Netflix Couldn’t Look More Like A Global HBO

It’s been years in the making, but Netflix has finally pivoted to a premium channel for the web. It started as a DVD subscription service and evolved into a Spotify for movies. But now that Netflix is available everywhere around the world, it is just like HBO without a cable channel.

If you’ve been following Netflix over the past few years, the company started making tiny steps into original content with blockbuster successes, such as “House of Cards” and “Orange Is the New Black”. But it wasn’t a way to compensate for the fact that content deals were getting too expensive.

If you read Netflix’s global expansion announcement, the company isn’t saying that people living in Uruguay and Vietnam are going to be able to watch 20th Century Fox movies. It’s all about Netflix original content. Other movies and TV shows are just an afterthought.

For one monthly price, members around the world will be able to enjoy Netflix original series including Marvel’s Daredevil and Marvel’s Jessica Jones, Narcos, Sense8, Grace and Frankie, and Marco Polo, as well as a catalog of licensed TV shows and movies.

There are a few things worth noting about the company’s global expansion. First, it’s much easier to negotiate content deals in bulk for movies and TV shows that weren’t already distributed in some countries. Mubi has been taking advantage of this, and Netflix is now using the same strategy.

Second, Netflix doesn’t even care that much about these deals. Sure, being able to stream “Back to the Future” whenever you want sounds great, but it’s just a way to get more subscribers on board.

If you live in the U.S., chances are you first subscribed to Netflix by thinking that you’d be able to stream countless movies. And now, you only watch Netflix original content on Netflix. And this is exactly what Netflix wants.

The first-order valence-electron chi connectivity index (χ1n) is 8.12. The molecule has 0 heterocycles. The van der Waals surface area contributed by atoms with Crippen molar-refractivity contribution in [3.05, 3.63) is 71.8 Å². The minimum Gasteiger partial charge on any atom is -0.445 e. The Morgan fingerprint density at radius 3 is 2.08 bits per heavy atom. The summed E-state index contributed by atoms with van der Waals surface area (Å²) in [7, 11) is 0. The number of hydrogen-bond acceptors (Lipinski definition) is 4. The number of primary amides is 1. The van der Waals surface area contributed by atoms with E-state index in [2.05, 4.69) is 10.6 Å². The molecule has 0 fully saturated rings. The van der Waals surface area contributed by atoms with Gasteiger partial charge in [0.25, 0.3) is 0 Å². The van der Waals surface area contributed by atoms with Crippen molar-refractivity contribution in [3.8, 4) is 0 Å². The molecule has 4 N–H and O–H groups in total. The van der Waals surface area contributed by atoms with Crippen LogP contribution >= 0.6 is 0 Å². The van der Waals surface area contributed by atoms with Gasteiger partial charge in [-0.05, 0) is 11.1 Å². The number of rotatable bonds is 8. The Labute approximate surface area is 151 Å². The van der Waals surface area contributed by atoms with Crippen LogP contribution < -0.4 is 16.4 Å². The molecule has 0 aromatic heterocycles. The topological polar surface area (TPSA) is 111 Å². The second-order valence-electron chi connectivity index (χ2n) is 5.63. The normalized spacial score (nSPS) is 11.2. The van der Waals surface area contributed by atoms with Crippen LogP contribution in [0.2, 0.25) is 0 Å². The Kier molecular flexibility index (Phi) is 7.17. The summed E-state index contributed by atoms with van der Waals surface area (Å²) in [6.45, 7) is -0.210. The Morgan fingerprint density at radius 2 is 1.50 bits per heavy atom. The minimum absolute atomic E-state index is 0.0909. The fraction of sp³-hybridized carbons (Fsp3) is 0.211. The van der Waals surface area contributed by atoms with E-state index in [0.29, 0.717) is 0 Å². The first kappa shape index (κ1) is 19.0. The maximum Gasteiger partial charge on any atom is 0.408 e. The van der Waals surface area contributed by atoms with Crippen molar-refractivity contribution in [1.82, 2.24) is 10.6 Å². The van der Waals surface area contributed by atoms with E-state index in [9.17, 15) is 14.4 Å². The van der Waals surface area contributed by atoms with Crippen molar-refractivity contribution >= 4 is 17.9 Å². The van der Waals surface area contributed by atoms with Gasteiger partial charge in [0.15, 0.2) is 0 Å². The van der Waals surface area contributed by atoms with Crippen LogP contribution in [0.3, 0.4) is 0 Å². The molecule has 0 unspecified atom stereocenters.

Sure, House of Cards works great in the U.S., but it’s a damn good show even if you don’t read about American politics in your newspaper. Now, billions of people can watch Jessica Jones, House of Cards, Master of None, Daredevil, Orange is the New Black and countless others.

In 2016 alone, Netflix is going to release 31 new and returning TV shows, dozens of documentaries, movies and kid series. So it’s clear now. Original content isn’t something that is nice to have for Netflix, it’s key to Netflix’s value proposition.

It’s worth noting that some shows are missing in some countries, such as House of Cards in France and Germany bought the international distribution rights before Netflix expanded to Europe (Canal+ in France, Sky Deutschland in Germany).

But I’m sure that Netflix is going to keep the global distribution rights for any future show. The only thing separating HBO from Netflix is that Netflix is a delinearized channel and that it is available around the world.

And it’s clear that delinearization is the future as HBO is betting heavily on its standalone streaming service HBO Now. “The goal is to become HBO faster than HBO can become us,” Netflix Chief Content Officer Ted Sarandos told GQ in 2013. It’s safe to say that Netflix is now HBO, but bigger and global.